We had an amazingly annoying problem in a Wicket application. A specific user was continuously having problems with ajax controls on pages (search fields, auto-complete fields etc). The problems were caused by PageExpiredExceptions. We couldn’t understand why only this one user had these problems. This went on for ages, until today I found out that Wicket 1.4 sets a default limit of 5 page maps per session. This specific user typically worked with multiple browser tabs on the application and once he went over 5, some of the page maps got evicted and the ajax stuff started failing. The solution was to call “getSessionSettings().setMaxPageMaps(100)” to allow up to 100 page maps per session.

monit is a very cool system for keeping your linux servers working – highly recommended. With a few lines of configuration, you can have it check any aspect of your system and services and when problems occur, have it alert or take remedial actions (like restarting services, cleaning up log or temporary files etc). For example, we had the problem that we are running clustered web apps (using Terracotta) in VMware VMs. The cluster nodes were being suspended regularly for backups and this caused them to be evicted from the cluster. A simple solution was to use monit to monitor the apps (via the same health check port we were using for the availability check for the HAProxy load balancer)[…]

Logging is tricky. Even some major open-source projects don’t do it correctly, so if you use their libraries, you end up with log files you didn’t ask for cluttering your machine. Current best practices are to use a logging facade like commons-logging or slf4j to avoid these kind of problems by allowing libraries to conform to whatever logging strategy the application which uses the library is using. This means that if your app logs to myapp.log, then the library using slf4j will also log to myapp.log. Here’s how we use slf4j in our projects: Our libraries use slf4j-api – here’s the maven dependency you’ll need: [code lang=”xml”] org.slf4j slf4j-api 1.4.2 [/code] Our applications use slf4j-log4j12 – here’s the maven dependency[…]

We’re using Quartz to handle scheduled jobs in our java applications. Since we cluster our apps for failover using Terracotta, we need to address the issue of how to failover scheduled jobs (we only want each job to execute exactly once, but for fault tolerance it should be scheduled on multiple servers). Quartz handles this situation with clustered job stores and Terracotta provides a job store for Quartz. Its easy to use – just add the quartz-terracotta jar (you’ll also need a quartz version > 1.7 – I’m using 1.8.4 below). [sourcecode language=”xml”] org.quartz-scheduler quartz 1.8.4 org.terracotta.quartz quartz-terracotta 1.2.0 [/sourcecode] then set two systems properties. I’m doing it programmatically below because I use a commandline option to enable clustering in[…]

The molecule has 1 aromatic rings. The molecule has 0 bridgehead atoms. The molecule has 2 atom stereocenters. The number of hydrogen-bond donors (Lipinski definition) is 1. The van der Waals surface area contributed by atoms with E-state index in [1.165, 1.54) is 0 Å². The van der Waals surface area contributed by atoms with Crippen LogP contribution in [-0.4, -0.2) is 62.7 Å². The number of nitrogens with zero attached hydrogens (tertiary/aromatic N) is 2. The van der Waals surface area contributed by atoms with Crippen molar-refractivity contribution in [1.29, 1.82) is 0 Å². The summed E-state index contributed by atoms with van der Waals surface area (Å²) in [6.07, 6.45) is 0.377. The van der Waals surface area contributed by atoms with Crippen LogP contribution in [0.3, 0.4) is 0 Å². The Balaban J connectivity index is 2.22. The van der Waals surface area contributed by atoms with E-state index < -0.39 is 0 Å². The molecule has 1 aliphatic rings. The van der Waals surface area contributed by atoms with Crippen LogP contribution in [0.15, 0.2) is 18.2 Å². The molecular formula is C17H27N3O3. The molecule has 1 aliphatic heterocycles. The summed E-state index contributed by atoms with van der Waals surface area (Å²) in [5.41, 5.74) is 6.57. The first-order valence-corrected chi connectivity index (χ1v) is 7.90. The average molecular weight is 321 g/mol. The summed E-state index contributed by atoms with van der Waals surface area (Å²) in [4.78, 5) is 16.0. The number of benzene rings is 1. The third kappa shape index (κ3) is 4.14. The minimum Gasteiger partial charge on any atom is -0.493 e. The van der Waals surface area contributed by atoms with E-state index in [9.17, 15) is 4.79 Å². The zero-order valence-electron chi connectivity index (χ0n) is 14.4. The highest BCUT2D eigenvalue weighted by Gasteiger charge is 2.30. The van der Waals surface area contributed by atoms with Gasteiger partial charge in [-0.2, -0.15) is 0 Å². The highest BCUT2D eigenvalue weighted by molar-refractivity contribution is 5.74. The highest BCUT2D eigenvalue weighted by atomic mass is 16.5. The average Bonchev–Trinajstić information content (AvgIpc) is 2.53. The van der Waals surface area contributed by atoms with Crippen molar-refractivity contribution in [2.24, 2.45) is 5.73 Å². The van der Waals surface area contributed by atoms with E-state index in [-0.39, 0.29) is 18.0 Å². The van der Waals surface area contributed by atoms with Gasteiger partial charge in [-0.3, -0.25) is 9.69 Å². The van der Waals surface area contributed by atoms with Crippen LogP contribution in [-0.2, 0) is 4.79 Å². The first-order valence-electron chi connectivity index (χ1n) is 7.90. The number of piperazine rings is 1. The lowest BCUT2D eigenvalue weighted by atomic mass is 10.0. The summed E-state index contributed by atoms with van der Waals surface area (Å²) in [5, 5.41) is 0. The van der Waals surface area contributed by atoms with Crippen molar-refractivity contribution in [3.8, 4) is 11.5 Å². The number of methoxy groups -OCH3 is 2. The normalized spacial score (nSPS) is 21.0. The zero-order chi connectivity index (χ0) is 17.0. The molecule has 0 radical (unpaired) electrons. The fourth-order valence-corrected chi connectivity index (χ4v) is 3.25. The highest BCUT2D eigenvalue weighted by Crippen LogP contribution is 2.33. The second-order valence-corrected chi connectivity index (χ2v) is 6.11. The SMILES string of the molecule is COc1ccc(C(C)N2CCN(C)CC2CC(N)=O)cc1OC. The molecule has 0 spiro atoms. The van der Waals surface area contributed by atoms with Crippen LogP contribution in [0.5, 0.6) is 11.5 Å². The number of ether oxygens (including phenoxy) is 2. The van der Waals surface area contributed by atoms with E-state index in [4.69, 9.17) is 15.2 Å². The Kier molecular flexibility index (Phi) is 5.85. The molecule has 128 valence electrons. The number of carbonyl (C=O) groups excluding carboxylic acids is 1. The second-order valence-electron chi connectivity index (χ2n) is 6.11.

A while back we installed a new Dell server with a low-power Xeon 3GHz L3110 CPU to run some other essential network infrastructure. We chose the specific server configuration because it dissipates less than 30W while running 5 VMware VMs. It runs for hours on a UPS and doesn’t require cooling, so even if our server room air-conditioning were to die, this server should keep our network, firewalls, VPNs, DNS, DHCP and primary Terracotta server and a few other vital services up long enough for us to figure out what’s going on. The server is running CentOS 5.5 and VMWare 1.0.10 – normally a very stable combination. However, we found that Linux guests running on this server were not keeping[…]